Music vs Style -- A Killer Combination

Friday, October 12, 2012

Anne and Nancy Wilson of Heart
Siouxsie Sioux of Siouxsie & The Banshees 
If there ever was a match made in creative heaven it is the existential marriage that exists with music and fashion. This union is undeniable because you're dealing with two very strong creative "minds" who are both rooted in image (and movement).

The Annenberg Space for Photography
The perfectly curated exhibition on view now (which has been extend until October 21, 2012) at The Annenberg Space for Photography in Century City entitled "Who Shot Rock & Roll", takes us on a journey through musical history and its co-habitual friend "image", as seen and captured by the top photographers who have been called upon by the music industry to not only document by to image-make and expose the personal side of our favorite musical icons.

Beginning with Elvis Presley, who changed the music business by knowingly exposing the "other side" and giving a "face" to rock and roll and turning a whole new generation on to the swing and sway of not only the music but of their own personal expression (via music, and style), he did  this expertly so by enticing us through the photographic and moving image, and in one sweeping move, turning viewers into fanatics. Yet he wasn't the only one to do so; many many others followed suit and today, music and image are synonymous with each other (just like fashion and image are as well) and the most lasting and indelible music acts are those who have embraced this combination to its hilt and have left us with equally indelible impressions through the image of music.
Tina Turner

The Rolling Stones

The Police

The exhibits moves you through these ideas and more, from the image factory itself to artistic collaborations between photographer and music artist [Anton Corbijn and U2's music videos featurette, Grace Jones and Jean Paul Goude's composites of the fantastic "Island Life" album cover, or Maripol and Madonna's complete image package (fashion styling and costuming) from her early 80s oeuvre for example], to the viewpoint of the fans (an interestingly casual and emotional section, I thought), to the culmination of the exhibit, an engaging 12 minute documentary produced exclusively for the Annenberg.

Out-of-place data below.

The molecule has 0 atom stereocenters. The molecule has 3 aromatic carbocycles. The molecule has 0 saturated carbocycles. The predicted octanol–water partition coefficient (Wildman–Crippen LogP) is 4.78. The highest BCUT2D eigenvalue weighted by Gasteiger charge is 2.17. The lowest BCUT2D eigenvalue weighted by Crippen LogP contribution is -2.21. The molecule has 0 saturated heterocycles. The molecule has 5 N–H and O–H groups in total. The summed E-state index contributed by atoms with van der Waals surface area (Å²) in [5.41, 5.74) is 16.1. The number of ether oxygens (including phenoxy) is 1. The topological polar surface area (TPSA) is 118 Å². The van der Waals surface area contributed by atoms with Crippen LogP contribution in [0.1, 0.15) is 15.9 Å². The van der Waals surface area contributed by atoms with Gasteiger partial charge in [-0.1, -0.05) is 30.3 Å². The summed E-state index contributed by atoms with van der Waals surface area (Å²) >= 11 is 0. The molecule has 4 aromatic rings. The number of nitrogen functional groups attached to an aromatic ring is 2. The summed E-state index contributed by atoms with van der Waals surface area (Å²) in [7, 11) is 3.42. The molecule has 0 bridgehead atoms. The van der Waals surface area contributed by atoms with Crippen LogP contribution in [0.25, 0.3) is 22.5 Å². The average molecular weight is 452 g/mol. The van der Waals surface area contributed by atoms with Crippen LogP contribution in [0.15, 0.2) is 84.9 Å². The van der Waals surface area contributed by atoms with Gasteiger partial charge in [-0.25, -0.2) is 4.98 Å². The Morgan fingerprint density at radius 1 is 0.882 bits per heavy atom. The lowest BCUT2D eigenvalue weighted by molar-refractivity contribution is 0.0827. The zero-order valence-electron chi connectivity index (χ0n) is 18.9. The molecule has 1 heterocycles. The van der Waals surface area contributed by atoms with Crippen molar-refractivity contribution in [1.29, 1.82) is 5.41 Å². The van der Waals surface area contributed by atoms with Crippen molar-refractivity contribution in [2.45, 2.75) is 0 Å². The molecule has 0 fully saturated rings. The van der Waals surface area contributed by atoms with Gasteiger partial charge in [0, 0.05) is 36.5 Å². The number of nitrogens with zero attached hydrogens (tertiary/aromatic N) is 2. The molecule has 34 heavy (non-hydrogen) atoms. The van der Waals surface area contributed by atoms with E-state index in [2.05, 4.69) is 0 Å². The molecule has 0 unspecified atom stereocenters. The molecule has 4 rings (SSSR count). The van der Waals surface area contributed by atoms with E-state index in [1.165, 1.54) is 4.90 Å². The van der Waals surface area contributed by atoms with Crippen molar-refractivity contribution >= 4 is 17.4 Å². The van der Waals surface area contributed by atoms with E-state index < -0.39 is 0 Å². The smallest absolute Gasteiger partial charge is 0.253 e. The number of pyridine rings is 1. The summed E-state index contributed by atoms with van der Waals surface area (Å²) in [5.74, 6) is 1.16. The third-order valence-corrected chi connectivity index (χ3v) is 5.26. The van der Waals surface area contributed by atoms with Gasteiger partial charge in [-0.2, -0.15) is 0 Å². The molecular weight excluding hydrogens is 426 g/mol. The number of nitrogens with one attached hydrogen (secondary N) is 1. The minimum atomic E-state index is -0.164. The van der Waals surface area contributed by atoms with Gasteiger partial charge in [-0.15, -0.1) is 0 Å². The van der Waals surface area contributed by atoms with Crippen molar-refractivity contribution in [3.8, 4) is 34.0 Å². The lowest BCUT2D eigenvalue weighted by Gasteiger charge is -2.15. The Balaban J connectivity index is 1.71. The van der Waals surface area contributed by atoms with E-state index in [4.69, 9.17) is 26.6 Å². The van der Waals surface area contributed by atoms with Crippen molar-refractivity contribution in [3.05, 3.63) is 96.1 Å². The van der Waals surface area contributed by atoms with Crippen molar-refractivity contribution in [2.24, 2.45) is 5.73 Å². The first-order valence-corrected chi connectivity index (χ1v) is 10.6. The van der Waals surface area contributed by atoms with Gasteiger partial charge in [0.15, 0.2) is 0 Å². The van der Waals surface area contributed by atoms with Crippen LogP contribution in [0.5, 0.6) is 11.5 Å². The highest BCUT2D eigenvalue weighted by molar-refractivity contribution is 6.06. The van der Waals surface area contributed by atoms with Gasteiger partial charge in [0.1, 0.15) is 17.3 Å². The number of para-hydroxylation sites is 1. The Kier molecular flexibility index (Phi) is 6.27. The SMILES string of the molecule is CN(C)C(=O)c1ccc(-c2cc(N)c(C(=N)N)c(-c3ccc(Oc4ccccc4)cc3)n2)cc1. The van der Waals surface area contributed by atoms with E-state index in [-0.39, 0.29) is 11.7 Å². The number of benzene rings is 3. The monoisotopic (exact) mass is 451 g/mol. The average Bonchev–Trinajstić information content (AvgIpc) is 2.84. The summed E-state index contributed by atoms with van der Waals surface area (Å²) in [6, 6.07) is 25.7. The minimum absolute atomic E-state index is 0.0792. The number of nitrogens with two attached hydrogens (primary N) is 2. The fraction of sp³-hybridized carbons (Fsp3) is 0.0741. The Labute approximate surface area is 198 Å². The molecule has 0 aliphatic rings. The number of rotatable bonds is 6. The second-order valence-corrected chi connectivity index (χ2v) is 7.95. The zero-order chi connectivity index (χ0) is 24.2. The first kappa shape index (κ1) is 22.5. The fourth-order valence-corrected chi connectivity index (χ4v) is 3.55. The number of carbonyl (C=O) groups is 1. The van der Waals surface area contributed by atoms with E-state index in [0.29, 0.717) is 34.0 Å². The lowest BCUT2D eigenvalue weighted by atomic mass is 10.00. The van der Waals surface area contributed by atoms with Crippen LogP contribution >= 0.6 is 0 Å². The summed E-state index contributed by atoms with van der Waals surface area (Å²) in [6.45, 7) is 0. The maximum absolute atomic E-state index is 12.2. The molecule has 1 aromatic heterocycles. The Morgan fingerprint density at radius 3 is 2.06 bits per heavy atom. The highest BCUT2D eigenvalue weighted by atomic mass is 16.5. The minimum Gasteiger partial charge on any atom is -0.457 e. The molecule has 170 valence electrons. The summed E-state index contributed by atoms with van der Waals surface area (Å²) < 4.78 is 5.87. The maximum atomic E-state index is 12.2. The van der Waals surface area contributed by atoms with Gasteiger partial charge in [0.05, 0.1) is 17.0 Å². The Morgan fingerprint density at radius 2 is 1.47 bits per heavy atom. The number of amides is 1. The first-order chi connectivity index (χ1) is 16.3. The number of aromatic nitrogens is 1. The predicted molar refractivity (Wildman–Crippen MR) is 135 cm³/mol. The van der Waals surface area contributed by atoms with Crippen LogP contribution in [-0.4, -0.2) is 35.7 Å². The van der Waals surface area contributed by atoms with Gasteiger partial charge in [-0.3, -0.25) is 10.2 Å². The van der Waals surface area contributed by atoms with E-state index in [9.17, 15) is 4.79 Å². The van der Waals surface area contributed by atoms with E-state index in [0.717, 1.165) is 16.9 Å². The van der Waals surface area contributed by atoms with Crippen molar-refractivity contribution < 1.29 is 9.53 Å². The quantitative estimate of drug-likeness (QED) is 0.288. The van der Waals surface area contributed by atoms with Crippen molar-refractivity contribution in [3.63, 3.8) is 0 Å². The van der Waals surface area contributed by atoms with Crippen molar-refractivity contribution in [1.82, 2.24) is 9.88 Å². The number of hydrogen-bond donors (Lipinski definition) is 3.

"Who Shot Rock & Roll: The Film" teaser trailer (via Annenberg Space/YouTube)

Who doesn't remember perusing the record store and looking at the album cover and letting that bold, frontal image coerce you into buying the record and going on an aural journey (or in today's modern speak, doing the same thing by looking at the thumbnails of covers on Amazon or iTunes) and getting just that much closer into the mind of the recording artist? Or seeing a music video or concert film, movement and sound and image all rolled into one, and being taken on a truly visual journey?
A thoroughly enjoyable and definite don't-miss, go check out "Who Shot Rock & Roll" at the Annenberg before it closes on October 21, 2012, and as always, rock on!!

(all photos taken by me from images displayed in the center's courtyard/exterior)

**Mark Seliger, chief photographer for Rolling Stone magazine (1992-2002) and whose work is  featured in the show will be speaking at the final live lecture series in conjunction with the exhibition on Thursday Oct 18, 2012. 
For more information please visit the link below.


Exhibitions: "Who Shot Rock & Roll" | The Annenberg Space for Photography


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